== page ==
Urbanisation is one of the most important megatrends of the past century. This trend has implied depopulation in many peripheral rural areas and politicisation of funding for rural and regional development. However, the urbanisation trend has been fuelled by fossil energy and the ideal of indefinite growth, which have become challenged in the wake of climate change, wave of species extinction and social inequalities. Sustainability transition calls for fossil-free modes of production and consumption. As we have only witnessed the first modest steps towards a fossil-free world, the consequences of such a transition for the spatial and regional structures and the urbanisation trend remain to be seen. However, anticipating these consequences would be of utmost importance. This session calls for contributions that address the spatial and regional aspects of sustainability transitions, especially from the viewpoint of rural and peripheral areas. Questions we hope to be addressed include but are not limited to: Will a sustainable future mean more centralised or more decentralised modes of production, consumption, lifestyle and governance? What is the role of rural areas in sustainability transition? How can we measure the sustainability-space interface; what kind of indicators will be needed? What kind of discourse contests can be identified in relation to sustainability transitions and decentralisation?


Session programme:

Thursday 19.11. at 13-16

  1. Maija Halonen (University of Eastern Finland): Optimisation, polarisation, peripheralization: Alternative paths of peripheries?
  2. Jakob Donner-Amnell (University of Eastern Finland): Peripheries as attractive and vital climate pioneers? Lessons from theories and case studies.
  3. Hanna Nieminen, Jani Lukkarinen, Pascale Blyth, David Lazarevic, Kari Oinonen (Finnish Environment Institute SYKE): Planning for transformations? Inserting fuzzy transition narratives to planning practice.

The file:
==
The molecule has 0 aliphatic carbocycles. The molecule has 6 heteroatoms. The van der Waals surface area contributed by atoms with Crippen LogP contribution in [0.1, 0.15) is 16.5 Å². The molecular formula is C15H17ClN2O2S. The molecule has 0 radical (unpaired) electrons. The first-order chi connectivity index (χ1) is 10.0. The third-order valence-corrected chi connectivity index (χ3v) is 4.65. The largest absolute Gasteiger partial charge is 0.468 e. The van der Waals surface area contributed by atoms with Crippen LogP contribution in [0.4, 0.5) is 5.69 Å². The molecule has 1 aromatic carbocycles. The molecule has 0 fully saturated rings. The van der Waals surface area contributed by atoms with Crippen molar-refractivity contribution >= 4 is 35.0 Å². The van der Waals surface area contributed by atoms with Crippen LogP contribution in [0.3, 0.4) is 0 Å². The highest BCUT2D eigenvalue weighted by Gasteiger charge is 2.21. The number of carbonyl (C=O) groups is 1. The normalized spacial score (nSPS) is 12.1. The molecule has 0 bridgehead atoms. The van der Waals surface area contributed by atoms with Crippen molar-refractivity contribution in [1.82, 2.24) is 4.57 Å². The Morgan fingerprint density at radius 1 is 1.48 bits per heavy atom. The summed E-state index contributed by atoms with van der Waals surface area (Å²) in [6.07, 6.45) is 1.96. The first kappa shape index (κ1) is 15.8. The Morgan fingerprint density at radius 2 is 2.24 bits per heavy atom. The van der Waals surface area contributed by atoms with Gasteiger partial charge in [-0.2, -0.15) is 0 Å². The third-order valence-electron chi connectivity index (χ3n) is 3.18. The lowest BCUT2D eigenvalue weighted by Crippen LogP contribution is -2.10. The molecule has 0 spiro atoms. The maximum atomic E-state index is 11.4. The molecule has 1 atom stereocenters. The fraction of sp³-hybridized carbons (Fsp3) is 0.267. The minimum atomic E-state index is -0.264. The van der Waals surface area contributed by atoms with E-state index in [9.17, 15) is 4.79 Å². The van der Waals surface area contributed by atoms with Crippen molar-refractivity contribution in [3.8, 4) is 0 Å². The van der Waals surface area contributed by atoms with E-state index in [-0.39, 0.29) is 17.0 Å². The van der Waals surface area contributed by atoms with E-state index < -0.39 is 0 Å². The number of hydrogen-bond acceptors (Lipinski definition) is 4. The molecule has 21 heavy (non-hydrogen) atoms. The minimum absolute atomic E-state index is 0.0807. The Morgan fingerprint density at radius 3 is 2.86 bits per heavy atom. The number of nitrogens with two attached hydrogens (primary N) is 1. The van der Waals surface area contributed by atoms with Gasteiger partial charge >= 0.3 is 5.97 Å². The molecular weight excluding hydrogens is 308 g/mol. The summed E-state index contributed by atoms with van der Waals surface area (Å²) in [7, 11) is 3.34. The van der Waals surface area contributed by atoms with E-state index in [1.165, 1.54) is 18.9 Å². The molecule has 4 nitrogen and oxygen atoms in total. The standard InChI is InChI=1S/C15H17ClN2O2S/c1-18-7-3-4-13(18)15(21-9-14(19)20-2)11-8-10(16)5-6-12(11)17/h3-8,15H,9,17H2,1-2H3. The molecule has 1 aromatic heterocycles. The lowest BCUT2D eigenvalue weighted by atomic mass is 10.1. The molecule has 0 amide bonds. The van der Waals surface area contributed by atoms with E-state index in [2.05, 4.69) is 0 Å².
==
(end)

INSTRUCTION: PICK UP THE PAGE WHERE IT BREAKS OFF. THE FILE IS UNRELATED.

4. Irene Kuhmonen (University of Jyväskylä), Tuomas Kuhmonen (University of Turku), Annukka Näyhä (University of Jyväskylä): Role and potential of the rural in a post-carbon society


Session 4:
Sufficiency as a measure of sustainability and its normative valuation

Pasi Heikkurinen & Toni Ruuska, University of Helsinki, Department of Economics and Management


In addition to efficiency, ‘sustainability' is increasingly measured also against the notion of sufficiency (see e.g. Bonnedahl and Heikkurinen, 2018; Heikkurinen et al., 2019; Heikkurinen and Ruuska, forthcoming). Owing to its intellectual roots in social sciences and philosophy, sufficiency as a measure of sustainability is difficult to grasp by mere numbers, and consequently, it often involves a discussion on what actually is ‘sufficient'. In this session, we are interested in the question of sufficiency in different contexts. We invite papers that examine the concept of sufficiency, as well as those that scrutinize ways in which sufficiency could be measured. We are also keen on contributions that address the normative justifications behind sufficiency claims and the value of being sufficient. While the focus of the session will be on ‘ecological sufficiency' or ‘eco-sufficiency', that is, sufficiency in relation to the environment, we also welcome submissions that discuss the social and economic sides of sufficiency.